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1 Dielectrics in an Electric Field Conductors are characterized by the fact that a large number of free charges are available which move almost instantaneously in the presence of an applied electric field. By contrast, dielectrics are characterized by the electrical effects produced by their bound charges. These effects result from the separation of charges bound to the nuclei of atomic molecules comprising the material. As illustrated in the figure below, a simple model suggests that the force on atomic charges resulting from an applied field E will displace the apparent center of the spherical electron cloud of an atomic nucleus relative to the nucleus. The relative vector displacement d of the apparent charge centers times the amount of charge q displaced is called the dipole moment, pd = q . A dipole produces a field that largely opposes locally the applied electric field, so that a large collection of dipoles comprising a material under the influence of an applied electric field reduces the field strength (i.e., the force on a unit test charge) over most regions of the material. This set of notes is related to the material in Sections 3.6-3.10 in the text by D.K. Cheng. 3/08/00 - + Spherical electron cloud and nucleus with no applied electric field. + - E + - E d q q = q Relative displacement d of charge centers of electron cloud ( q ) and nucleus ( q ) in an applied electric field E result in a net dipole moment = q . + E dipole E An electric field opposing the applied electric field exists in the vicinity of a dipole. + + + + + + An ensemble of dipole moments within a dielectric material opposes the applied electric field and reduces, on average, the strength of the total field (force on a unit test charge). E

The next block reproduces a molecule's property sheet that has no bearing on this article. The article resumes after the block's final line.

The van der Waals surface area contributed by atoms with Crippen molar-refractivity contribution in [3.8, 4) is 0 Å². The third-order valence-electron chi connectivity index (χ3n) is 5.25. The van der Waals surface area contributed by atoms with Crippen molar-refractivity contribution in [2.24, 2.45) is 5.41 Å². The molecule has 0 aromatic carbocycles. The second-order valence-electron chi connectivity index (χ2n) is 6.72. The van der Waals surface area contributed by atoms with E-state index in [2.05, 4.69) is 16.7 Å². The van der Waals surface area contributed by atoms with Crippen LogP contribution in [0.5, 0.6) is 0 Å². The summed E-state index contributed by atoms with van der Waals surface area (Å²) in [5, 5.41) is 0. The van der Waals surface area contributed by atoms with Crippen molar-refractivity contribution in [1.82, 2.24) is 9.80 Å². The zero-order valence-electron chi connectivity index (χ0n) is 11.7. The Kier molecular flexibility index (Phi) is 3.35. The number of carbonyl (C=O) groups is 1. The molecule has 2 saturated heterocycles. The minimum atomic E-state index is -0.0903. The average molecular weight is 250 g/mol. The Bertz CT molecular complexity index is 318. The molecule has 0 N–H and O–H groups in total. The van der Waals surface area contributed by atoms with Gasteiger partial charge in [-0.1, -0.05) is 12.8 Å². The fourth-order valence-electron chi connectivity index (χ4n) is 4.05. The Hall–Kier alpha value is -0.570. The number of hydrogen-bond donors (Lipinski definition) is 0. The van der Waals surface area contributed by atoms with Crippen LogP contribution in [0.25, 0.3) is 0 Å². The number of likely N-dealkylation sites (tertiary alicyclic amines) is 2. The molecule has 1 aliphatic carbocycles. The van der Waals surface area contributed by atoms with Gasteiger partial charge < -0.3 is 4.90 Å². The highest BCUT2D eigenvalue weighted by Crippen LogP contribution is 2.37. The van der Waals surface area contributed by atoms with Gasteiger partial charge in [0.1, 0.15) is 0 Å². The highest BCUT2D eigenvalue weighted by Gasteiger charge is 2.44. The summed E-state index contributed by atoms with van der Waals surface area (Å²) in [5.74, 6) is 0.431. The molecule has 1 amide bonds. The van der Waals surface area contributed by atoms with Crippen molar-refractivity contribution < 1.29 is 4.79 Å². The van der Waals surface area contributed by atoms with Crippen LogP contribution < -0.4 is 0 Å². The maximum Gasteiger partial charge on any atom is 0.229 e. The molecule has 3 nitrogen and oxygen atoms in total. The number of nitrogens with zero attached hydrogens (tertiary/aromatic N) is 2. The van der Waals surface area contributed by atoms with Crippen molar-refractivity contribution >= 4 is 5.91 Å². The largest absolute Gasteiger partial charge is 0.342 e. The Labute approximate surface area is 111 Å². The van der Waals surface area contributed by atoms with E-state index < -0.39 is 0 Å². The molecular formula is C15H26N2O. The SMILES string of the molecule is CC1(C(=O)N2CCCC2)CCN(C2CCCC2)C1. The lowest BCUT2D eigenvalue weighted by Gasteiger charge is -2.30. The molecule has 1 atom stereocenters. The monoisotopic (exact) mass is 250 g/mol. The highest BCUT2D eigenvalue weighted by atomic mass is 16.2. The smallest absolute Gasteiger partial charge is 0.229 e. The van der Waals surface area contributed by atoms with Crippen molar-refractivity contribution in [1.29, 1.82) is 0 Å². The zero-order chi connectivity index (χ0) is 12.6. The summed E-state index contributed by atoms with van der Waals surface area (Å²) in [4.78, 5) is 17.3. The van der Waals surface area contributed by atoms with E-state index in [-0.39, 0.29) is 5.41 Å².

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2 The dipole moment or polarization density P within a small volume Δ V is defined as P pd == ∑∑ i i N ii i N V q V 11 Δ Δ where the index i corresponds to the i th dipole (pair of charges) and N is the number of dipoles in Δ V . If the polarization density varies with position, then an equivalent volume polarization charge density can result. For example, the figure below illustrates a linearly varying dipole moment density P resulting in a constant volume polarization charge density ρ vp . + + + + + + + + + + + Dipole density P increasing linearly in x results in a net negative, volume polarization charge density vp within dashed volumes interior to the dielectric. A layer of bound surface polarization charge density sp results at the dielectric interface. x y Dielectric interface Bound surface charge layer sp P Dipole pair
3 A detailed analysis shows that, in general, The bound or polarization volume charge density resulting from a varying dipole moment density is given by ρ vp = − ∇⋅ P .

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## This note was uploaded on 10/25/2011 for the course ECE 2317 taught by Professor Staff during the Fall '08 term at University of Houston.

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notes5 - This set of notes is related to the material in...

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